Furthermore, while it is true that some of the constituents of urine are being used and tested for their potential or actual therapeutic value, it does not follow that drinking one's urine is therapeutic. It may be discovered that one of the chemicals in human urine is effective for fighting cancer. However, drinking one's own urine is not likely going to supply enough of any cancer-fighting substance to do any good. It is also true that some of the substances in urine are good for you. For example, if you are ingesting more vitamin C (a water soluble vitamin) than your body needs or can process, you will excrete it in your urine. It doesn't follow that drinking your urine is a good way to get vitamin C into your body. An orange or a tablet might be preferable. However, if you are urinating excess vitamin C, what do you think your body will do with the vitamin C you ingest with your urine? If you guessed that it would get rid of it, you guessed right. The reason your urine contains vitamins and minerals is that your body didn't need them or couldn't use them. You might as well pour water into a full glass as reuptake your excess vitamins and minerals. Even urea, which can be toxic in very high doses, occurs in such minute quantities in the average person's urine that there is very little chance of poisoning from drinking one's own urine.
Unfortunately, however, not everybody can just jump right in and start drinking their own urine without negative side effects. The Chinese Association of Urine Therapy1 warns that
Common symptoms include diarrhea, itch, pain, fatigue, soreness of the shoulder, fever, etc. These symptoms appear more frequently in patients suffering long term or more serious illnesses, and symptoms may repeat several times. Each episode may last 3-7 days, but sometimes it may last one month, or even worse over 6 months. It is a pity that many give up urine therapy because of such bad episode [sic]. Recovery reaction is just like the darkness before sunrise. If one persists and overcomes the difficulty, one can enjoy the eventual happiness of healthy life.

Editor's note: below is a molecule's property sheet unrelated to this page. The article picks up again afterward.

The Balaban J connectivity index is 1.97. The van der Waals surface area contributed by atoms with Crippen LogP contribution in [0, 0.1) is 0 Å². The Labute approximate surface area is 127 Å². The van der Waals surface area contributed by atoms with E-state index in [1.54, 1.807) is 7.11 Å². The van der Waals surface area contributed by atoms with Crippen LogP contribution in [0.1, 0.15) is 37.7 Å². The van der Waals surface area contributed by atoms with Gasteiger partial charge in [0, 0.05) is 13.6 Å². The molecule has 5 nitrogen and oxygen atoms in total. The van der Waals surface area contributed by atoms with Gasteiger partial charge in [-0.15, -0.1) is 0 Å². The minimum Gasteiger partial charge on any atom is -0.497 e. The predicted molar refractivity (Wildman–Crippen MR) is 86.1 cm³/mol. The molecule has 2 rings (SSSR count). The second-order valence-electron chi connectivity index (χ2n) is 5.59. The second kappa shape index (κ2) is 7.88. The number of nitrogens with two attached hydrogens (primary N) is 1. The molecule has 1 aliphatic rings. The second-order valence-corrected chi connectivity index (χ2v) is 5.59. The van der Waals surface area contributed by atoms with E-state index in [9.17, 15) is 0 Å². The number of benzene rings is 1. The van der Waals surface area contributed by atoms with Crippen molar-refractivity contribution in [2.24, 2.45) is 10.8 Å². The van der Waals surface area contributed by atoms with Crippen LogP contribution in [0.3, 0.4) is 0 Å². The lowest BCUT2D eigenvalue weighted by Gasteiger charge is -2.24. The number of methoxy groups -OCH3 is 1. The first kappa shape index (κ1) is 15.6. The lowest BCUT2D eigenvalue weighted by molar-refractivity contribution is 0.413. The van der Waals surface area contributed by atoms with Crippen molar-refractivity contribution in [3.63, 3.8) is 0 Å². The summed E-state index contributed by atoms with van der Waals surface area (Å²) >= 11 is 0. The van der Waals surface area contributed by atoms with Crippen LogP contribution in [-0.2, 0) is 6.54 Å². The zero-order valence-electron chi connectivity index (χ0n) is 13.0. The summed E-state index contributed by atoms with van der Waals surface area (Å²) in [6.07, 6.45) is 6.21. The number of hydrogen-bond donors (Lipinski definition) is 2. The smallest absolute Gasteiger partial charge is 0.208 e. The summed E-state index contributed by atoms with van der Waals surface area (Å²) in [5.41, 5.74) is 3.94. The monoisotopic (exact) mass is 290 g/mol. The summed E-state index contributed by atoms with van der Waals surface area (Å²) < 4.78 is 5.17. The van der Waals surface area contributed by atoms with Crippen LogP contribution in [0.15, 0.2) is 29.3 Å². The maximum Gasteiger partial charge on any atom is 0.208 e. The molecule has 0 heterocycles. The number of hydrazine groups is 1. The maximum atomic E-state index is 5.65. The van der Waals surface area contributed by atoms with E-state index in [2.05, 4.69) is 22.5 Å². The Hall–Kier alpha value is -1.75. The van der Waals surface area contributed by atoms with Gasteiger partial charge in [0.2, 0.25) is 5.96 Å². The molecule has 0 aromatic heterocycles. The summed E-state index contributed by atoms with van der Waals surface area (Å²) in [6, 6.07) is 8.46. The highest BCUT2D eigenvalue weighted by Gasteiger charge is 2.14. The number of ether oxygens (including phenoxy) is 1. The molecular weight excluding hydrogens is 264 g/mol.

These same people advise that "All kinds of throat inflammation can be helped by gargling with urine to which a bit of saffron has been added" and "drinking one ounce of urine . . . is more beneficial to the average person than a fully staffed multi-billion dollar medical center." I was unable to find their evidence for these claims. Perhaps the evidence was produced at the First World Conference on Urine Therapy which took place in India in February 1996. Or maybe it came up in 1998 during the Second World Conference on Urine Therapy held in Germany.
religion and urine
The origin of this unusual practice seems to be certain religious rites among Hindus, where it is called amaroli in tantric religious traditions. The tantric tradition is known for flouting conventional behavior as a means of establishing the moral superiority of its practitioners. It is also possible that this practice is related to superstitions based on sympathetic magic. Since urine is emitted from the same bodily organ used in sex, perhaps it was thought that by drinking one's urine one was swallowing some sort of sexual energizer. In any case, it is unlikely that Indians some 4,000 years ago had scientific reasons for drinking their own urine.
In Siberia, some found drinking urine was a way to continue the hallucinogenic and spiritual effects of special mushrooms:
In many regions where the fly agric was consumed, it was a very expensive article of trade-so expensive that frequently a tribesman traded a reindeer for one or two mushrooms. At certain times and in some areas, the mushrooms were naturally rare and hard to find. During the long Siberian winters, the more affluent tribesmen were able to store up supplies of the dried mushrooms in large quantities for winter consumption. The poorer individuals, none the less anxious to use the agaric, were often frustrated by the cost and limited supply of the plants.
Whether as a result of this scarcity or not, these people discovered that the urine of an intoxicated person was capable, when drunk, of inducing a similar intoxication in another individual. The effects from the urine are said to be only slightly less inebriating than of the dose of the mushroom itself. An early account of this curious practice states of the Koryaks that "when they make a feast, they pour water on some of these mushrooms and boil them. They then drink the liquor, which intoxicates them; the poorer sort, who cannot afford to lay in a store of these mushrooms, post themselves on these occasions round the huts of the rich and watch the opportunity of the guests coming down to make water and then hold a wooden bowl to receive the urine, which they drink off greedily, as having still some virtue of the mushroom in it; and by this way they also get drunk."